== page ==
Directory of Open Access Journals (Sweden)

    A. V. Kovalev

    2015-06-01

    Full Text Available We propose an agent­based simulation model search. This model allows us to evaluate the effectiveness of different males­females pheromone search strategies for Lepidoptera. In the model, we consider the simplest case of the search, when the pheromone has only one chemical component. It is assumed that the insects are able to detect the pheromone molecules and the sensory cells generate action potentials in contact with the pheromone for some time. Thereafter pheromone molecule is inactivated. This behavior can be regarded as a memory of individual. Proportion of individuals who have reached the source is selected as an integral indicator of the search efficiency. To evaluate the effectiveness, numeric experiments were performed in different conditions: random walk, search algorithm without memory, and algorithm with memory and return mechanism. The resulting effectiveness of source localization by insects for flight in turbulent flows is ~ 70 %, which corresponds to experiments with live specimens in literature. In this case, proposed pheromone search algorithm is quite simple, which makes it biologically correct. Conducted modeling calculations can be the starting point for planning of field observations and pest monitoring systems using pheromone traps.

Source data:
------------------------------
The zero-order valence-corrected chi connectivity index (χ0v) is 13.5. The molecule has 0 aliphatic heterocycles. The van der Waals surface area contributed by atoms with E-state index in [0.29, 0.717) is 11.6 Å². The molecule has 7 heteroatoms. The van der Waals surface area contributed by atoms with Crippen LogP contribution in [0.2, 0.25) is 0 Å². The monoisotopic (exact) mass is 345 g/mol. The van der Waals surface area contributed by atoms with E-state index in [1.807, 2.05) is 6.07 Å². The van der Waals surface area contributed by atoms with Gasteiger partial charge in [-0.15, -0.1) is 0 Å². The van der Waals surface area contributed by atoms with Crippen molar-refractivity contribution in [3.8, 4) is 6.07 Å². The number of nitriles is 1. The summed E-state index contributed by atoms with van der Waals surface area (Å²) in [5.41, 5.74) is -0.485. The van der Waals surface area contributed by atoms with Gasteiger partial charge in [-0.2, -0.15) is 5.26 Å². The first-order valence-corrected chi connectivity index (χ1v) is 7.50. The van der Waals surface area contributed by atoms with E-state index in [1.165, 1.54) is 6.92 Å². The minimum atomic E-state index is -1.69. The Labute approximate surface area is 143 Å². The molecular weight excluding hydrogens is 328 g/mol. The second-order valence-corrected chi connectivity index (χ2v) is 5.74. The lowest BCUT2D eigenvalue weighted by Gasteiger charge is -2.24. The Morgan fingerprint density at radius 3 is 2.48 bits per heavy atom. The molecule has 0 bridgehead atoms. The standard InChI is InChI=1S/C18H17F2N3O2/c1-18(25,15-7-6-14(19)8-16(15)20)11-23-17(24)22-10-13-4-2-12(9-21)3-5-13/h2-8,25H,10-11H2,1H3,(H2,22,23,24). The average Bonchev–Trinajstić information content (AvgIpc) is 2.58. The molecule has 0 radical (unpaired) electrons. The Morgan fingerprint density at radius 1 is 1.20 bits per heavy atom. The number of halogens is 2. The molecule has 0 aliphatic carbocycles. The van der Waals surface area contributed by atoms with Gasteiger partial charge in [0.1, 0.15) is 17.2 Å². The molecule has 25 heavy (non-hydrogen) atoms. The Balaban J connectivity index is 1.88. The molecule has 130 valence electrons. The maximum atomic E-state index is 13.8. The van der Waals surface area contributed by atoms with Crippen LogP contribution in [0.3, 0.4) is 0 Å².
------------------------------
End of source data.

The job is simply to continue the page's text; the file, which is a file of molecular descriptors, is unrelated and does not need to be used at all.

11. Evaluating exposure and potential effects on honeybee brood (Apis mellifera) development using glyphosate as an example

    Science.gov (United States)

    Thompson, Helen M; Levine, Steven L; Doering, Janine; Norman, Steve; Manson, Philip; Sutton, Peter; von Mérey, Georg